February 25, 2011

Intel Unveils Thunderbolt Technology

Intel on Thursday announced its new high-speed PC connection technology that will bring together high-speed data transfer and high-definition display on to a single cable.

Thunderbolt technology promises transfer speeds twice as fast as USB 3.0. Running at 10 Gbps, Intel boasts the new technology can transfer a full-length HD movie in less than 30 seconds.

Thunderbolt's technology will be delivered via two protocols: PCI Express and DisplayPort. PSI Express has the flexibility to connect to almost any type of device, and DisplayPort can drive greater than 1080p resolution displays and up to eight channels of audio simultaneously. Thunderbolt is compatible with existing DisplayPort displays and adapters.

The technology is being brought to market through a technical collaboration with Apple, and will be available first on Apple's new line of MacBook Pro laptop computers.

"We're thrilled to collaborate with Intel to bring the groundbreaking Thunderbolt technology to Mac users," said Bob Mansfield, Apple's senior vice president of Mac Hardware Engineering.

"With ultra-fast transfer speeds, support for high-resolution displays and compatibility with existing I/O technologies, Thunderbolt is a breakthrough for the entire industry and we think developers are going to have a blast with it," said Mansfield.

Although Thunderbolt could reach ultra-fast speeds, it won't reach the theoretical maximum because Intel has opted to use copper wires rather than fiber-optic cables. Intel said it would gradually move to higher speeds over time.

Intel has been working on the technology for several years. It first announced the technology under the codename Light Peak in 2009.

While its top speed will be limited to 10 Gbps at launch, it will someday, theoretically, reach speeds of 100 Gbps.

The faster data transfer rates are likely to be welcomed by consumers who use HD video, said Sarah Rottman Epps, an analyst with Forrester Research.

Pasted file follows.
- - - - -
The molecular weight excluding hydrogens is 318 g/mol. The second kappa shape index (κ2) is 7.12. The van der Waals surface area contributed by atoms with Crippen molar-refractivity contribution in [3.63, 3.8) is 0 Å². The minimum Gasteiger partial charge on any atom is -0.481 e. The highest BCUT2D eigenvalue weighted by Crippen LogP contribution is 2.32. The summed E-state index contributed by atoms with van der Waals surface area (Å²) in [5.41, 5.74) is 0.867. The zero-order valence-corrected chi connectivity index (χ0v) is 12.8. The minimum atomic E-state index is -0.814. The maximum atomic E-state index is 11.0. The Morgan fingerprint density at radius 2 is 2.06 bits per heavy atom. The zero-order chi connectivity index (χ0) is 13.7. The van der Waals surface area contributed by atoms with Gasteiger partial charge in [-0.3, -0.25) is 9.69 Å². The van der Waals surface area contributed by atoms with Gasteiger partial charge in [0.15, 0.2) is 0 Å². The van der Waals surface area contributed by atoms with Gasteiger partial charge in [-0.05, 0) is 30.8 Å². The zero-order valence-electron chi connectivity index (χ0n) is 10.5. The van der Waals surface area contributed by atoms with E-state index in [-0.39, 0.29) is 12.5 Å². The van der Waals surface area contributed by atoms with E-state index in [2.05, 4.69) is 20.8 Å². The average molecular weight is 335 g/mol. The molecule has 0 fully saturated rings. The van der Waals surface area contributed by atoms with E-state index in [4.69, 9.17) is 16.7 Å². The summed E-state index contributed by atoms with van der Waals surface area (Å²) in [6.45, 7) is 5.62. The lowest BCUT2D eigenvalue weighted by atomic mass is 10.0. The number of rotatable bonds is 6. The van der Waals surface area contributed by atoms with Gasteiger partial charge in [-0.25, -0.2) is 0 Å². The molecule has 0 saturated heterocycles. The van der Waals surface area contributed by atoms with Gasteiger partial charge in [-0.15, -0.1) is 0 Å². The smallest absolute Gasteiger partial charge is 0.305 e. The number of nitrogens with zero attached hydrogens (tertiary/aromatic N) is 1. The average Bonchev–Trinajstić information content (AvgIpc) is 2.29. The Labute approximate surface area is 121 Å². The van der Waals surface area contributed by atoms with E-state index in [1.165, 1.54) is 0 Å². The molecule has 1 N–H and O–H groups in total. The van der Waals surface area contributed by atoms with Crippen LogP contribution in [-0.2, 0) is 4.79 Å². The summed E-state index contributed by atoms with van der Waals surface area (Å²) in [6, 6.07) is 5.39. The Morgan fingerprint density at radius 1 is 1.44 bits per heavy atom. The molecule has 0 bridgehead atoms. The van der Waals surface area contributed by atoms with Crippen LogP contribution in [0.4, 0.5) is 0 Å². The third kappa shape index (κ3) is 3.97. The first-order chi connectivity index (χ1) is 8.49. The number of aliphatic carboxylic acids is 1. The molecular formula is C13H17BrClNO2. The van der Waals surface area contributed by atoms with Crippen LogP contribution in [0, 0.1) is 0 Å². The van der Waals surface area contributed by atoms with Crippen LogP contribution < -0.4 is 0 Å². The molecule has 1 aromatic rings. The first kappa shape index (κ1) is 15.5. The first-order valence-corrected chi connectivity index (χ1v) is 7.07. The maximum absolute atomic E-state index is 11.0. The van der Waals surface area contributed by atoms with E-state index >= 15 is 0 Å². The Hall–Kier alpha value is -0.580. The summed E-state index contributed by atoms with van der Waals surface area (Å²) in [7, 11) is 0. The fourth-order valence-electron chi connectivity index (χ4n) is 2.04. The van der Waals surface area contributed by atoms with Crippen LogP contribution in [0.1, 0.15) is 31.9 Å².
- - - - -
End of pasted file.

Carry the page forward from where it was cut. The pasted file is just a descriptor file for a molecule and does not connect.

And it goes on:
"This isn't an innovation that consumers have been asking for, but it's one they'll appreciate," Epps told BBC News.

The new technology also promises to reduce the number of cables needed connecting the computer. The single cable will be able to carry multiple signal types at the same time, enabling power, display and peripherals all in one.

Users at first, however, will most likely need to invest in special adaptors to connect their older devices to Thunderbolt sockets.

Apple, which will be Thunderbolt's first supporter, is expected to gradually make the transition to a single connector, according to Karen Haslam, editor of MacWorld UK.

"In the long run there will be no need for Apple to support these multiple formats with individual ports - existing products can run through an adaptor," Haslam told BBC News.

But not everyone is convinced that Thunderbolt will impress the computer world enough to make the transition.

Ian Chiu, editor of Everythingusb.com told the British news company that the cost of components could scare off some manufacturers. "I don't really know how Intel will make Thunderbolt appealing to all the other first-tier PC manufacturers," he said.

"HP, Sony, Dell, Acer, Asus make most of their money from the low-end and medium-end notebooks," said Chiu. "On the other hand, Apple's MacBook Pro line-up is targeted at the prosumers, professionals and other people who aren't so price conscious," he noted.

Thunderbolt technology is powered by an Intel controller chip, and uses a small connector suitable for mobile devices that will be included in products supporting the technology.

Several companies have announced Thunderbolt technology-based products, or plan to support the technology in their upcoming products. These companies include Aja, Apogee, Avid, Blackmagic, LaCie, Promise, and Western Digital.

Intel is working with the industry on a range of Thunderbolt technology-enabled products including computers, displays, storage devices, audio/video devices, cameras, docking stations and more.


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